2010 iLAB Residents

About iLAB



Juxtaposing the Remote and the Immediate

Collaborators: Diana Crum and Chris Small

Project website: http://theremotetheimmediate.wordpress.com/

Dance artist Diana Crum and geophysicist Chris Small will be studying in the East River State Park and along the neighboring stretch of the Brooklyn Greenway, where vegetation and urban development grow side-by-side. Together, they will collect information about the site and look at the different changes that happen over various time frames, such as an hour, a day, a year, and a quarter-century. Dancer Deborah Black will be present as a third voice in the collaboration. The collaborators will work to integrate their processes and develop a method of site-specific research through which time, as it applies to urban growth and environmental change, will be juxtaposed with time, as it is experienced by an individual person.

The primary purpose of this residency is for the collaborators to share geoscience and dance research methods with one another. The project will foster a dialogue between the two fields. The collaboration also aims to collect information about the park and the greenway, specifically in regards to changes over time and urban development.

Project Collaborators
Diana Crum has been a working dance artist in New York since 2005. She received her BA in Dance from Columbia University, where she first learned about and became interested in the work of the Earth Institute. Crum worked with Jennifer Monson in 2007 as a performer inRidgewood Reservoir / iMap. Through this project, she began to make connections between her practice of dance improvisation and site-specific performance art. As a graduate student at Hollins University in 2008-2009, she was able to pursue her interests in making site-specific work that hi-lighted the social and cultural uses of a space. Building off of and rebelling against traditional architecture, she created a body of work for her Master’s thesis that presented alternative uses of public spaces. Crum read about Chris Small’s work on the Earth Institute’s website. She contacted him to discuss a possible collaboration.

Christopher Small is a geophysicist at the Lamont-Doherty Earth Observatory of Columbia University. Prior to receiving a Ph.D. from the Scripps Institution of Oceanography in 1993, his formative experiences ranged from shipboard studies of the circulation of the Chesapeake Bay with the University of Maryland to sonar mapping of undersea volcanoes on the Antarctic Peninsula with the University of Texas to satellite mapping of the marine gravity field for frontier petroleum exploration in the Gulf of Mexico with the Exxon Production Research Company. Current research interests focus on measuring changes of Earth’s surface and understanding the causes and consequences of these changes.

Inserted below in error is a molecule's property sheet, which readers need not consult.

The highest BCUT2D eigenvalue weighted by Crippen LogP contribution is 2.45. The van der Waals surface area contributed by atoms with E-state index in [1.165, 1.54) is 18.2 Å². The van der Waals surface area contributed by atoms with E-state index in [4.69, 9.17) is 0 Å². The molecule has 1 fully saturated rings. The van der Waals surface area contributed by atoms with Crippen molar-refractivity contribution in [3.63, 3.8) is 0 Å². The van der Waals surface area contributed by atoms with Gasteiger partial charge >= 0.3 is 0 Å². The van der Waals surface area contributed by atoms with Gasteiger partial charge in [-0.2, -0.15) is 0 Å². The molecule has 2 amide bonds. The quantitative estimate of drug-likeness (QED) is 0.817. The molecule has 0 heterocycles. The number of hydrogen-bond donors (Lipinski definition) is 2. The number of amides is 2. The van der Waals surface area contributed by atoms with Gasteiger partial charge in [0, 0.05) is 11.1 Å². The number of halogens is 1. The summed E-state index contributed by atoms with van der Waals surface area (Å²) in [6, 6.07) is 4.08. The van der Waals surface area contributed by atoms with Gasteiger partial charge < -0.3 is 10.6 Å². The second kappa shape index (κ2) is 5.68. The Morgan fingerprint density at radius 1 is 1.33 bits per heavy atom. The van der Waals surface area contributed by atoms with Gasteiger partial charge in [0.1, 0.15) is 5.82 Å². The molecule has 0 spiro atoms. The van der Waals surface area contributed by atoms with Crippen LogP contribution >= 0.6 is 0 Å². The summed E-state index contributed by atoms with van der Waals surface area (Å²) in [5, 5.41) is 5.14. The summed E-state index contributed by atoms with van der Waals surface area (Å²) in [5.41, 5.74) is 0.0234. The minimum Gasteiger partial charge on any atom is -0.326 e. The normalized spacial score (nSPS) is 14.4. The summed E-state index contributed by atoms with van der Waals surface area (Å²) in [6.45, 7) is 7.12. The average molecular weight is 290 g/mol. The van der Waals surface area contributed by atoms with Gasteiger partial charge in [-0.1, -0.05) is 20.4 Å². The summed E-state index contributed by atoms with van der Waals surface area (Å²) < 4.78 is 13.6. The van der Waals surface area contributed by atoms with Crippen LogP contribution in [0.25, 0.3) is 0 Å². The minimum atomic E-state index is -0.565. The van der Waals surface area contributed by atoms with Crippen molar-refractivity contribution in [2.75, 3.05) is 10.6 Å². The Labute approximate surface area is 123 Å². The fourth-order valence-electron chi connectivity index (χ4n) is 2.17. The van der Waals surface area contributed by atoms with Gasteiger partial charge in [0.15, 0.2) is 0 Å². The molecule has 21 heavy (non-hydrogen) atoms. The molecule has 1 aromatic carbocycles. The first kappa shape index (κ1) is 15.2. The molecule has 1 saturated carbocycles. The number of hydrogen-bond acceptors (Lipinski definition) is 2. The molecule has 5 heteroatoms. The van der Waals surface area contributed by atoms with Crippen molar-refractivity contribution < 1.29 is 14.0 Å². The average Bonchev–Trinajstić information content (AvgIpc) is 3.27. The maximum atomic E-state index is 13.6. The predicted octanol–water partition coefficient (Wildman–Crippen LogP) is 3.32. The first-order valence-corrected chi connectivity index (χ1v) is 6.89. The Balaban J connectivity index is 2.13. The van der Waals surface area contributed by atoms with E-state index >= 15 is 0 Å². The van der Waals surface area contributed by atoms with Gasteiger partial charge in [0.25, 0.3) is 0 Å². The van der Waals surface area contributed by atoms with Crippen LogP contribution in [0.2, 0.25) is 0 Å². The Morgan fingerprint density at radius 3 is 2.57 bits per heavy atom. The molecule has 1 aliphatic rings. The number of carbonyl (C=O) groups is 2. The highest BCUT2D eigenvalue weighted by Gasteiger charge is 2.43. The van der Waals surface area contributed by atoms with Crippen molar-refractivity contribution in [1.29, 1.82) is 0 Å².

Notes from the REMOTE TO IMMEDIATE Collaborators:

Diana Crum – Focusing on the process gave me the freedom to participate without the anxiety or distraction of producing anything. I felt free to play and experiment. As an artist, I am familiar with play and experimentation as very productive acts. Nevertheless, opportunities for such open play, without the pressure of an upcoming performance or culminating event, are rare. I am so glad that we did not do the installation, a performance or a workshop. Having the open meetings in the park and the blog satisfy the public requirement of the residency allowed us to work without having to worry about an audience. It would have been really different if we had to curtail our process to result in a public, culminating event.

On the other hand, the residency did not provide me with any closure. I am writing this report with a residue of confusion. I feel that I can’t name and label all the things that our team did or learned, either as individuals or a group. I keep hearing my friend Miguel Gutierrez talk about confusion as a place of knowledge – not a step on the way to knowing but a place of actually knowing. If he’s right, then I guess I am in a state a knowing – just an unusual, unfamiliar one.